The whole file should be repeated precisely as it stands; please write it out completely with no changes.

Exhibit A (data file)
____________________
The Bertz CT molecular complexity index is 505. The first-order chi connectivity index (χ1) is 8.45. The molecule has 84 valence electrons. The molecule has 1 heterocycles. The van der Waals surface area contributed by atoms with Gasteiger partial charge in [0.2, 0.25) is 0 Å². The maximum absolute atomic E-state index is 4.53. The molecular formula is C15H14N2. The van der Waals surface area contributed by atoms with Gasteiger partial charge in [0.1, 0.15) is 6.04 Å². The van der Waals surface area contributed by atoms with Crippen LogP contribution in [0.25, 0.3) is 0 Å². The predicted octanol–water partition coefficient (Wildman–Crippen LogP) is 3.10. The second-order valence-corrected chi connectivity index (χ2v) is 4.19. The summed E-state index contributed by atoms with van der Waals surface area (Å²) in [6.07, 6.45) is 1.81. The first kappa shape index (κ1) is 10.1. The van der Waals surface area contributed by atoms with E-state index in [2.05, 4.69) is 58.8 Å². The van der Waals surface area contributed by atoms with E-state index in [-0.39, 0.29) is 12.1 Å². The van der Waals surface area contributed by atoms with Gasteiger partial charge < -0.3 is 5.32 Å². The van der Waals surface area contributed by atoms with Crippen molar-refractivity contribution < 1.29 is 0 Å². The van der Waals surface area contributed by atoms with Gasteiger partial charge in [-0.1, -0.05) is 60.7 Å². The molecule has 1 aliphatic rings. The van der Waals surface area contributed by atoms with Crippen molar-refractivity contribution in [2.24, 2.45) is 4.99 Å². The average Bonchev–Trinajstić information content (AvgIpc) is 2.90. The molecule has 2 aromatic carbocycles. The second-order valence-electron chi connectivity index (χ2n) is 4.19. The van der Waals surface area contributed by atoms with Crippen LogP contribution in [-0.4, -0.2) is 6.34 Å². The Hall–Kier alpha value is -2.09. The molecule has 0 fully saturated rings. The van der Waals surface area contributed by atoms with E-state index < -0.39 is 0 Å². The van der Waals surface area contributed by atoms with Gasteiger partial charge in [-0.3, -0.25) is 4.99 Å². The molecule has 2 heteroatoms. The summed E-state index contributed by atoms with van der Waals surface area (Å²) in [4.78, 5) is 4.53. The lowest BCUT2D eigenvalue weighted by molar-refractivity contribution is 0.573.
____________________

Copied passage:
The Bertz CT molecular complexity index is 505. The first-order chi connectivity index (χ1) is 8.45. The molecule has 84 valence electrons. The molecule has 1 heterocycles. The van der Waals surface area contributed by atoms with Gasteiger partial charge in [0.2, 0.25) is 0 Å². The maximum absolute atomic E-state index is 4.53. The molecular formula is C15H14N2. The van der Waals surface area contributed by atoms with Gasteiger partial charge in [0.1, 0.15) is 6.04 Å². The van der Waals surface area contributed by atoms with Crippen LogP contribution in [0.25, 0.3) is 0 Å². The predicted octanol–water partition coefficient (Wildman–Crippen LogP) is 3.10. The second-order valence-corrected chi connectivity index (χ2v) is 4.19. The summed E-state index contributed by atoms with van der Waals surface area (Å²) in [6.07, 6.45) is 1.81. The first kappa shape index (κ1) is 10.1. The van der Waals surface area contributed by atoms with E-state index in [2.05, 4.69) is 58.8 Å². The van der Waals surface area contributed by atoms with E-state index in [-0.39, 0.29) is 12.1 Å². The van der Waals surface area contributed by atoms with Gasteiger partial charge < -0.3 is 5.32 Å². The van der Waals surface area contributed by atoms with Crippen molar-refractivity contribution < 1.29 is 0 Å². The van der Waals surface area contributed by atoms with Gasteiger partial charge in [-0.1, -0.05) is 60.7 Å². The molecule has 1 aliphatic rings. The van der Waals surface area contributed by atoms with Crippen molar-refractivity contribution in [2.24, 2.45) is 4.99 Å². The average Bonchev–Trinajstić information content (AvgIpc) is 2.90. The molecule has 2 aromatic carbocycles. The second-order valence-electron chi connectivity index (χ2n) is 4.19. The van der Waals surface area contributed by atoms with Crippen LogP contribution in [-0.4, -0.2) is 6.34 Å². The Hall–Kier alpha value is -2.09. The molecule has 0 fully saturated rings. The van der Waals surface area contributed by atoms with E-state index < -0.39 is 0 Å². The van der Waals surface area contributed by atoms with Gasteiger partial charge in [-0.3, -0.25) is 4.99 Å². The molecule has 2 heteroatoms. The summed E-state index contributed by atoms with van der Waals surface area (Å²) in [4.78, 5) is 4.53. The lowest BCUT2D eigenvalue weighted by molar-refractivity contribution is 0.573.